It’s World Wildlife Day, and some of our volunteers have been sharing their experiences and thoughts on this topic.
Topic: Our impact on wildlife
Author: Ronise, Red Ranger Volunteer
What is an ecosystem again?
Ecosystem – noun: “all the living things in an area and the way they affect each other and the environment.” Source: Cambridge Dictionary
According to National Geographic, an ecosystem is “a geographic area where plants, animals, and other organisms, as well as weather and landscape, work together to form a bubble of life. Ecosystems contain biotic or living, parts, as well as abiotic factors, or non-living parts. Biotic factors include plants, animals, and other organisms. Abiotic factors include rocks, temperature, and humidity.”
When we think about an ecosystem it may feel like we are not connected. But actually, we are all part of the ecosystem and we interact constantly. Almost everything we need to survive is in the ecosystem, the water we drink, the food we eat, the air we breathe…so, we better take care of it now!
What is the World Wildlife day and why it was created?
3rd March is a symbolic day to celebrate and raise awareness of the world’s ecosystem. It was chosen in 2013 by United Nations General Assembly after the adoption of the CITES – Convention on International Trade in Endangered Species of Wild Fauna and Flora – in 1973.
This year’s theme is “Recovering key species for ecosystem restoration”. We should take the opportunity to think about how our actions affect the ecosystem and do something to change it for the better, promoting the recovering of the ecosystem, which has been threatened by our actions for centuries.
How have we been affecting the ecosystem?
Have you heard about the danger of extinction for many animals and plants here in the UK? And do you know that our actions interfere with their existence, even when we are ‘only’ bringing home some seeds of that beautiful, exotic plant we spotted during the last trip abroad?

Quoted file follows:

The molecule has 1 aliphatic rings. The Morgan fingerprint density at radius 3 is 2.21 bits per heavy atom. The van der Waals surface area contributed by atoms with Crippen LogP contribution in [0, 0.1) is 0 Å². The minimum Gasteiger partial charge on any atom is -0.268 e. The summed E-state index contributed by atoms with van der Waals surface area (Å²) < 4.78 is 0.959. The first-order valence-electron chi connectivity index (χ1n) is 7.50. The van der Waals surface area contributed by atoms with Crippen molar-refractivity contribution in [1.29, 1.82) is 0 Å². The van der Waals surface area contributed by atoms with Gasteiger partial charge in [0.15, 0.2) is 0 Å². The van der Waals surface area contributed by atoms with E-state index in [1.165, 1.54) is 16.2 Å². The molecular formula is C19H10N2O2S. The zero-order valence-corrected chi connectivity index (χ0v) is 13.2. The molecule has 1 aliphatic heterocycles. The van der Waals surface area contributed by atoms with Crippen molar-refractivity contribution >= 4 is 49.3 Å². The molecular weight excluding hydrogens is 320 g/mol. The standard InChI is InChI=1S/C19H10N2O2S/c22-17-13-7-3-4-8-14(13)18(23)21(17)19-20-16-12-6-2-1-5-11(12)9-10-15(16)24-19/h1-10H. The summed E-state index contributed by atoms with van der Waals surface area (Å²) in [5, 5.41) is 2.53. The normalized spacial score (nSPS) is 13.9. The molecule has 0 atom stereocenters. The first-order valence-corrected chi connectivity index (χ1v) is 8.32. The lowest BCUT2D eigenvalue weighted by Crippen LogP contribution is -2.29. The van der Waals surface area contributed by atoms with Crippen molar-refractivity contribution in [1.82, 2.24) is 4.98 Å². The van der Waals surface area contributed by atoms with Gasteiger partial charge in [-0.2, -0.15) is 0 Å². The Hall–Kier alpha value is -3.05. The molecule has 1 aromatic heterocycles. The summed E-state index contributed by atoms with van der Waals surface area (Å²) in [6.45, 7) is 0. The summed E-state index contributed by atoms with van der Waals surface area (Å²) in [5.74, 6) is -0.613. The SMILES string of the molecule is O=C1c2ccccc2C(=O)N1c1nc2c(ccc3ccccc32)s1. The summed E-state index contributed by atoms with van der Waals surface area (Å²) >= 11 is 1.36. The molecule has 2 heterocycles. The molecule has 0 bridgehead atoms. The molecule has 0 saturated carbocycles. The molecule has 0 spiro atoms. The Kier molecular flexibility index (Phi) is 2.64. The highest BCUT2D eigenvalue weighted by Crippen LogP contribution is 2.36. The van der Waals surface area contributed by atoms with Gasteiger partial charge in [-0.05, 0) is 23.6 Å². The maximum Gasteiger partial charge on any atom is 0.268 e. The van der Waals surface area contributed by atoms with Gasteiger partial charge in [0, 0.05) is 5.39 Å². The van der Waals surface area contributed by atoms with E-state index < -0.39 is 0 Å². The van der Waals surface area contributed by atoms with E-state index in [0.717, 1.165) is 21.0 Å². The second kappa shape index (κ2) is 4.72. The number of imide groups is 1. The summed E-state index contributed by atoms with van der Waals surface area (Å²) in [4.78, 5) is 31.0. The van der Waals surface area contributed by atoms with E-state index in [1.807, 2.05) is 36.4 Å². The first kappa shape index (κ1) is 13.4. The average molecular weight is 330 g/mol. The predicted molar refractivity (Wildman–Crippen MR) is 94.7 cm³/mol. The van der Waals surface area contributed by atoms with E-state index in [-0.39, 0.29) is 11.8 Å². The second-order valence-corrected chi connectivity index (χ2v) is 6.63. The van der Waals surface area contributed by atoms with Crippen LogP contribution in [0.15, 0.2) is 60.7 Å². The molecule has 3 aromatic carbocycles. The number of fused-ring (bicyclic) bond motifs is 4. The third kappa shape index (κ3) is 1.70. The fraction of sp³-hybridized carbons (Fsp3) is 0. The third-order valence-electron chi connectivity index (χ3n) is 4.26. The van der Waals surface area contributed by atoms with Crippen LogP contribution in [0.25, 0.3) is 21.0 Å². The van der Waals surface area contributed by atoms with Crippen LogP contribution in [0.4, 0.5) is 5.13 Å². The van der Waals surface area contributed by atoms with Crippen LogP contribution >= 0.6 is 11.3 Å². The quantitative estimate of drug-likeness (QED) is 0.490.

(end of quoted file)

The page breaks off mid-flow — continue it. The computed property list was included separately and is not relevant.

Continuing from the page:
Many species don’t go well with others and when we introduce a plant or an animal to a habitat that is not theirs it can bring several negative consequences. They can endanger and decimate native species that may be less resistant to certain illnesses or more sensitive about changes in their habitat caused by intrusive species.
What about squirrels?
Red squirrels are native to Europe and the UK and were abundant here until the grey squirrels were introduced into the UK during the Victorian era, around the 1800s, and started to spread after escaping from gardens.
The greys compete better for food and habitat, and also can carry a virus called squirrelpox – that doesn’t affect the greys but it is lethal to the reds, which have no defence against the virus. The population of the reds started to diminish, reducing to zero in some parts of the country.
According to National Trust, the population of red squirrels in the UK dropped from 3.5 million to under 140,000 compared to 2.5 million of greys.
What damage do we cause?
We know that introducing a new species where it doesn’t belong is not something we do in a daily basis. It was only used to demonstrate how “innocent” actions can lead to unwilling consequences and make us more aware of how our decisions affect the planet, now or in the future.
Being more realistic, situations we see every day like someone throwing litter on the ground instead of putting it into the bin can have devastating consequences for the wildlife. Litter can be blown into rivers, lakes, and fields and end up in some animals stomachs, causing death. As well, the decomposition of plastic releases chemicals in the water and soil, affecting the ecosystem long term.
So, please: put your rubbish into the bin!
What can we do better?
The 5 Rs
There is a lot we can do to help the ecosystem to recover. It can start by choosing local suppliers as a way to reduce pollution generated for the transport of goods, being conscious of the type of food we buy, and using the 5 Rs: Refuse, Reduce, Reuse, Recycle, Rot.
We can volunteer for organisations that are engaged in recovering endangered species, like Reclaiming Reds!
We can also participate in community debates and suggest small changes on our habits that can minimise the impact on the environment.
Teaching our children to be kind to the planet and to think green, being more conscious about the impact their actions can make to the environment is another great way to start changes.
So, what about taking the day to think about what can we do to live in harmony with the ecosystem we are in and assume our responsibility over it?
Even very small actions can have both negative and positive results. Let’s make ours be the positive ones!
If everyone of us do a little thing to create a better interaction with the ecosystem, it can represent a big positive change for the future.
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